Kharms’ notebooks were rescued by his second wife, Marina Mavich, and fellow OBERIU member Yakov Druskin, from a bombed-out building. Many of those plays, poems, and stories circulated illegally in underground publications and came to influence generations of non-conformist writers and later on, the Russian Minimalist poets of the 1970s and ‘80s. Most texts were not officially published until the Gorbachev period in 1980’s Russia.

In a 1937 diary entry, Kharms wrote, “I am interested only in pure nonsense; only in that which has no practical meaning. I am interested in life only in its absurd manifestation,” (from Cigale’s introduction to Part III, Selected Poems). So you will see old women falling out of windows one after another due to over-inquisitiveness, and men melting into thin air. These stories may end with a moral or a masterful punch line, or abruptly with an anti-climax or dead-panned “That’s All”. Readers should leave themselves open to whatever happens, as Kharms’ short stories do not follow standard forms of fiction writing.  What follows is a book excerpt from page 7, specifically the first of five “Rules for Sentinals on the roof of the State Publishing House”, from an early period in Kharms’ writing:

The sentinal may be a man of the OBERIU faith, in possession of the traits listed below:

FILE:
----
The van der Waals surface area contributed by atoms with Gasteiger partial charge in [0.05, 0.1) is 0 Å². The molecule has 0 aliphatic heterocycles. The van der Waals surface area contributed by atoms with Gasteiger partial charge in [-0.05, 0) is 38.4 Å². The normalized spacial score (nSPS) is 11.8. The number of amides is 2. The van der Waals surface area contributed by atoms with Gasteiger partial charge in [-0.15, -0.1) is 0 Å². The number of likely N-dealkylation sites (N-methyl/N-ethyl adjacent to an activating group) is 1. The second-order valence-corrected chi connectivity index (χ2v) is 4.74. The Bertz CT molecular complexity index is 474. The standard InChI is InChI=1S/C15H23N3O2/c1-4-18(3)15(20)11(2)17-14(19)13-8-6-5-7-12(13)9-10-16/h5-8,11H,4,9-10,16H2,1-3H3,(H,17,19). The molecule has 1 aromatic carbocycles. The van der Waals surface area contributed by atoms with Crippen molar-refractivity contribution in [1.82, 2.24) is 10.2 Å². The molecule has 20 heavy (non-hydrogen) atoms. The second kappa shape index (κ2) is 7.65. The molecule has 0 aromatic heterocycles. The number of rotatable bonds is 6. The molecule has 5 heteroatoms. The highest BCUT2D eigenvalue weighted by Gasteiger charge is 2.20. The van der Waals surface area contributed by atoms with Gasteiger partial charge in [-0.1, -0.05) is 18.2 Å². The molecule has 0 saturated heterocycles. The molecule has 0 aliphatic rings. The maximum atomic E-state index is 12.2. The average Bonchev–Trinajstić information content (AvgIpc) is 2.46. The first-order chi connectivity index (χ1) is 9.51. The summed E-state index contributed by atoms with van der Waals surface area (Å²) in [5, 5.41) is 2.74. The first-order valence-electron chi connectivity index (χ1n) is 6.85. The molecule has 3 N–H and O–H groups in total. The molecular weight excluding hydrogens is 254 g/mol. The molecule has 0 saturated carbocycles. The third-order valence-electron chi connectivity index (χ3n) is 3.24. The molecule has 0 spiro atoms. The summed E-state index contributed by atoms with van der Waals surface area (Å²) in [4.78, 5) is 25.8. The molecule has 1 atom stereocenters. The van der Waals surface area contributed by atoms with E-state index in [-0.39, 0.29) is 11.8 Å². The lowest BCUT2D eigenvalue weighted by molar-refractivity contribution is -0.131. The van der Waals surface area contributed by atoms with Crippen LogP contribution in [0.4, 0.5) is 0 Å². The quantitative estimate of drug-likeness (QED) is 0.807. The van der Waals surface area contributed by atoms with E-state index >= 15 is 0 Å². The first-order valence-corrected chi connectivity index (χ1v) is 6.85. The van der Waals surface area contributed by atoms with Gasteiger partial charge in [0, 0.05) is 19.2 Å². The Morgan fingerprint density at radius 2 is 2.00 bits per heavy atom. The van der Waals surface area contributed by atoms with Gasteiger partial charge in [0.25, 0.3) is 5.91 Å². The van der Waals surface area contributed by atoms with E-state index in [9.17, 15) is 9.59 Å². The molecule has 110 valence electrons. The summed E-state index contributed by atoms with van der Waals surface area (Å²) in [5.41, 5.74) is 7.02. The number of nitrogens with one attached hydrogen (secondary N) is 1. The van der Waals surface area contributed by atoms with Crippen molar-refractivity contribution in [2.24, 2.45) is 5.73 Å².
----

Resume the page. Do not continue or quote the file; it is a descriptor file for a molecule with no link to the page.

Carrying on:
1. Of moderate height.
  2. Brave.
  3. Farsighted.
  4. Voice booming and authoritative.
  5. Mighty and without pretensions.
  6. Able to make out by ear various sounds and not susceptible to boredom.
  7. A smoker, or, under extreme circumstances, a non-smoker.


I was fascinated by Russian Absurd: Daniil Kharms, and learned so much about Kharms and his creative circle of writers who aspired to creativity during a time of war imposed poverty and cultural repression. The reader may want to go on to read other translations by Alex Cigale, who was awarded the 2015 NEA Literary Translation Fellow for his work on a Selected Poems of Mikhail Eremin.                                                           – C. Mehrl Bennett

Note: An earlier version of this review, edited by Eric Lorberer, was published in the 2017 Spring/Summer print issue of RAIN TAXI magazine, which is a review of books based in Minneapolis MN USA. Rain Taxi online version is@:

For further reading and references see this NY Times review online@:

Read an extensive Kharms bio@


Dual qua-lia anna estalia quasio rennnnnn….. rennnnnnnn….. rennnnnnnnnnnn….